The Minister in charge of the Canada Revenue Agency is scheduled to appear before the Finance Committee on Thursday, May 19 to answer questions about the agency's handling of the KPMG file. That well publicized case included a secret amnesty for wealthy clients and no prosecution for the creators of the Isle of Man scheme.
Word is that MPs will also be grilling her on specific plans to spend the $444Million that has been allocated to her department to fight tax dodging. At a media conference last month Diane Lebouthillier repeated her talking points that tax avoiders should watch out - that the CRA had them in their sights. But she has continued to be vague on details both on how to bring the KPMG case to closure. There is also interest in some detailed plans for how to rehabilitate the offshore investigations unit which has been repeatedly cut, re-organized, renamed and cut again.
Here are some questions for which Canadians would like answers:
1. What is the Minister going to do now about the KPMG case?
Lebouthillier has said the CRA is going to go after facilitators of tax evasion - the lawyers and accountants who dream up these schemes and profit big-time. But there seems little evidence of that so far. Profitting from tax evasion schemes is a crime. And any firms found guilty of doing so would be banned from getting government contracts. If she is serious about pursuing facilitators it could put a chill on that activity.
In the KPMG case, there would appear to be sufficient evidence to warrant a criminal investigation. But many details remain a mystery because of a secret deal between KPMG and the CRA. Launching this investigation enables the government to get a search warrant and seize evidence including the names of the clients of the Ile of Man tax scam. Listen for a committment that the CRA will launch a criminal investigation of the KPMG Ile of Man tax scam and apply for a search warrant to get further evidence in the case. If you don't hear it, then nothing much has changed in the Minister's office.
2. Would the Minister support an investigation by the Public Sector Integrity Commissioner into allegations of political interference in the KPMG case and in other cases were audits were stopped, or special deals offered?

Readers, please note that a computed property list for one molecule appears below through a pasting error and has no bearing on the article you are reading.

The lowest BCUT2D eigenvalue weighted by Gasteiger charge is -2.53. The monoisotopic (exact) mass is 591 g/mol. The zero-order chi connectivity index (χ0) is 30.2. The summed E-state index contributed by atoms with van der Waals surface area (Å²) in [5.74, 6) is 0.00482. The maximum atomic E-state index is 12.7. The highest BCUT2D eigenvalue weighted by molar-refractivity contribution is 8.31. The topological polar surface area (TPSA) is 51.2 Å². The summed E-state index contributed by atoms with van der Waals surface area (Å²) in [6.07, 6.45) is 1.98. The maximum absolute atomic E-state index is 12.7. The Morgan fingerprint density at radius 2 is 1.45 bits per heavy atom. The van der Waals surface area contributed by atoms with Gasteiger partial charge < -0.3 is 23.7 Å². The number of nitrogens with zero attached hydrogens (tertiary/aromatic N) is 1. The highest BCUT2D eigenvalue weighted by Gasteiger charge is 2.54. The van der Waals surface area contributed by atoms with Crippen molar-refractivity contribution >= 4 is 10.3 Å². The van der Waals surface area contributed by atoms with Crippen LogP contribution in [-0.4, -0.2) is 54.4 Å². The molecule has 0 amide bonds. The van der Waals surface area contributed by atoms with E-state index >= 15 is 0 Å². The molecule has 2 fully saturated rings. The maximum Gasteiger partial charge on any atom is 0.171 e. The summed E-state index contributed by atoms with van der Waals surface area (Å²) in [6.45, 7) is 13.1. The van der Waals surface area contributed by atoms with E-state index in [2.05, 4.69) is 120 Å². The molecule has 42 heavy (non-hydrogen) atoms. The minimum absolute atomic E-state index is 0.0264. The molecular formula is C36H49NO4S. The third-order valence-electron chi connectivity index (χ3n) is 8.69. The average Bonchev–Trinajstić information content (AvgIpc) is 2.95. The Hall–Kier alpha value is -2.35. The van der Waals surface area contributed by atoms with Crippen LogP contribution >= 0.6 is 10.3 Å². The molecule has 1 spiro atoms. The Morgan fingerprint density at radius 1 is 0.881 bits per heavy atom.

There have been numerous media reports questioning the easy access KPMG had with the highest levels of government including the Prime Minister and cabinet ministers. And our report, What’s Wrong at the CRA? And How to Fix It quoted numerous CRA auditors in their suspicions about political interference around decisions to suspend or abort criminal investigations of politically connected companies or wealthy individuals. It sounds like a case that would qualify for an independent investigation by the Public Sector Integrity Commissioner. Canadians - inside and outside of government - would like to know if the Minister would encourage CRA staff to act. If they have evidence of possible political interference or wrongdoing in the KPMG case - or any other tax cases - would she support disclosure of their concerns to the Public Sector Integrity Commissioner?
3. What is the status of information of other leaked tax evasion data?
The PanamaLeaks weren't the first data leak. They likely won't be the last. The minister's appearance is an opportunity for her to update Canadians about any prosecutions as a result of information about Canadian tax dodgers using Liechtenstein - information that is almost six years old. Or data received in the Luxembourg Leaks. After years of cuts is there capacity to deal with those cases? Or was the decision made to walk away and just concentrate on Panama? There is little to no information about any of these cases on the CRA website - fondly known as the Wall of Shame. What's the deal?